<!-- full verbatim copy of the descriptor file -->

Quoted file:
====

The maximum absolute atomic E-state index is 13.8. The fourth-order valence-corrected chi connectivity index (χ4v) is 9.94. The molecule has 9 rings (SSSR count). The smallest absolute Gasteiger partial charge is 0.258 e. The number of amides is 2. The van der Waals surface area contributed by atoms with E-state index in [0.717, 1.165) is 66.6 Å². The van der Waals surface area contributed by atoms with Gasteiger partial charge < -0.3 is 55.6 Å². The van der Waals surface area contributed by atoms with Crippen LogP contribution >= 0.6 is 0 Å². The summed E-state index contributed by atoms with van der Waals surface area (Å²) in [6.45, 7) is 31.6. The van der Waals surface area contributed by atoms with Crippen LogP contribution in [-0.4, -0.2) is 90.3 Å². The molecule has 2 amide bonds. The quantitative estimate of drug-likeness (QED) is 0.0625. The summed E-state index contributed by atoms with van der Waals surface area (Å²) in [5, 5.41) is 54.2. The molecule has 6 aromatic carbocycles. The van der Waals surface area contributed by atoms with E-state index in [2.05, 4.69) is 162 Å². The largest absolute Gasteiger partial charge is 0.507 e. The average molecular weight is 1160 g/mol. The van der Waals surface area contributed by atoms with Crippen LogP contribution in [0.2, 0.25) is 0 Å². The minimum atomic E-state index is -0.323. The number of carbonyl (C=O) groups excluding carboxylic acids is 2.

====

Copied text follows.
The maximum absolute atomic E-state index is 13.8. The fourth-order valence-corrected chi connectivity index (χ4v) is 9.94. The molecule has 9 rings (SSSR count). The smallest absolute Gasteiger partial charge is 0.258 e. The number of amides is 2. The van der Waals surface area contributed by atoms with E-state index in [0.717, 1.165) is 66.6 Å². The van der Waals surface area contributed by atoms with Gasteiger partial charge < -0.3 is 55.6 Å². The van der Waals surface area contributed by atoms with Crippen LogP contribution >= 0.6 is 0 Å². The summed E-state index contributed by atoms with van der Waals surface area (Å²) in [6.45, 7) is 31.6. The van der Waals surface area contributed by atoms with Crippen LogP contribution in [-0.4, -0.2) is 90.3 Å². The molecule has 2 amide bonds. The quantitative estimate of drug-likeness (QED) is 0.0625. The summed E-state index contributed by atoms with van der Waals surface area (Å²) in [5, 5.41) is 54.2. The molecule has 6 aromatic carbocycles. The van der Waals surface area contributed by atoms with E-state index in [2.05, 4.69) is 162 Å². The largest absolute Gasteiger partial charge is 0.507 e. The average molecular weight is 1160 g/mol. The van der Waals surface area contributed by atoms with Crippen LogP contribution in [0.2, 0.25) is 0 Å². The minimum atomic E-state index is -0.323. The number of carbonyl (C=O) groups excluding carboxylic acids is 2.